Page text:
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Between 2010 and 2015, Naturalis Biodiversity Center is realizing one of the largest projects for natural history collection digitization to date. At least 37 million objects will be digitized, including 7 million objects on a high level detail. The project is being funded by the Dutch Economic Structure Enhancing Fund (FES).

Digitizing the collection - Naturalis Biodiversity Center

The aims of the project are that before mid-2015:

For the successful realization of this complex operation, industrial-like processes and decision-making frameworks were devised. The 7 million objects are grouped in 9 categories which all require a customized approach due to their differences in material. Therefore, specialized digitization teams (‘digistreets’) were formed, each of which targets a specific category. This specialization means that an industrial approach could be adopted, which brings down both the handling time and costs per item.  

Why digitize collections?

Naturalis hopes to reach several goals with this project. It will increase the virtual accessibility of the collection, which will facilitate research worldwide and enable consultancy to business and government. Collection management will be more efficient, as the exact location of objects will be known. This will protect specimens from over-handling and will provide better tools for quality checks. The high-resolution photographs or scans allow for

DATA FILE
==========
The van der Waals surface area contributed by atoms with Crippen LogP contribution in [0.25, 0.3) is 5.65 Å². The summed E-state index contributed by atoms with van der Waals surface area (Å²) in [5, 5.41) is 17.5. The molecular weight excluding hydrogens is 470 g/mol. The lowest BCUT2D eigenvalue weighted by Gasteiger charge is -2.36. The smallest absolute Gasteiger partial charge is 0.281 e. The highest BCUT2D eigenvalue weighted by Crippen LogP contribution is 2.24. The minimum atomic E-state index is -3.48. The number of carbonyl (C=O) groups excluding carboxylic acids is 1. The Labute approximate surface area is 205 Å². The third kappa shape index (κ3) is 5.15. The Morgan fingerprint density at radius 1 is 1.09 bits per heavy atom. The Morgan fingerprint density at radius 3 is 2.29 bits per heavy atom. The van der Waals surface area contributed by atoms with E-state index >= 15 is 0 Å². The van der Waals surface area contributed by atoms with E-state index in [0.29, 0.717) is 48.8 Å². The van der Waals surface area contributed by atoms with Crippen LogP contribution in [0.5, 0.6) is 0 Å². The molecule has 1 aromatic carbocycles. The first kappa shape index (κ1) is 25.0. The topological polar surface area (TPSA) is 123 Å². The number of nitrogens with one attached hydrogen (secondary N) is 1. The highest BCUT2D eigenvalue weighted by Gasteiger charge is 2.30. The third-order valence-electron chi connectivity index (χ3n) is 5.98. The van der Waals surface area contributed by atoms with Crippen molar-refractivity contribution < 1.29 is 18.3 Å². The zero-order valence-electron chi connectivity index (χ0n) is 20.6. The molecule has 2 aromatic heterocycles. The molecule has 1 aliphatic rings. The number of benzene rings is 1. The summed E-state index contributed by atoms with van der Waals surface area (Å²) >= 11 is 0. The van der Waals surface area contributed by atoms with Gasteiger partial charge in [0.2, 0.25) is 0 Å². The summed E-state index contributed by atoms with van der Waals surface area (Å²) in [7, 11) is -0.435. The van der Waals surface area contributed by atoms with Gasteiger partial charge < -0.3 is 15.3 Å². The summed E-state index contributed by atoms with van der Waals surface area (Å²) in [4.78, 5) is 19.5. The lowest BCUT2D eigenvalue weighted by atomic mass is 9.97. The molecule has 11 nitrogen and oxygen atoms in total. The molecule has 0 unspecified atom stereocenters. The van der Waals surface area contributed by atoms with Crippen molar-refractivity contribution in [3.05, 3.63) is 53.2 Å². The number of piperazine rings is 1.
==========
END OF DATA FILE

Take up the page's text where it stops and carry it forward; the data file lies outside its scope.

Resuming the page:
detailed on-screen examination of some of the objects, which will also aid the preservation of the objects themselves.  

Access to the digital collections

One of the goals of this project is to increase the accessibility of the collections by making a digital copy available online. Bioportal, a Naturalis portal to the digital collections, is currently being developed. Other portals that give access to (parts of) the collections are Gbif, BHL and Europeana. With these portals Naturalis can promote knowledge through education and support dissemination to interest groups.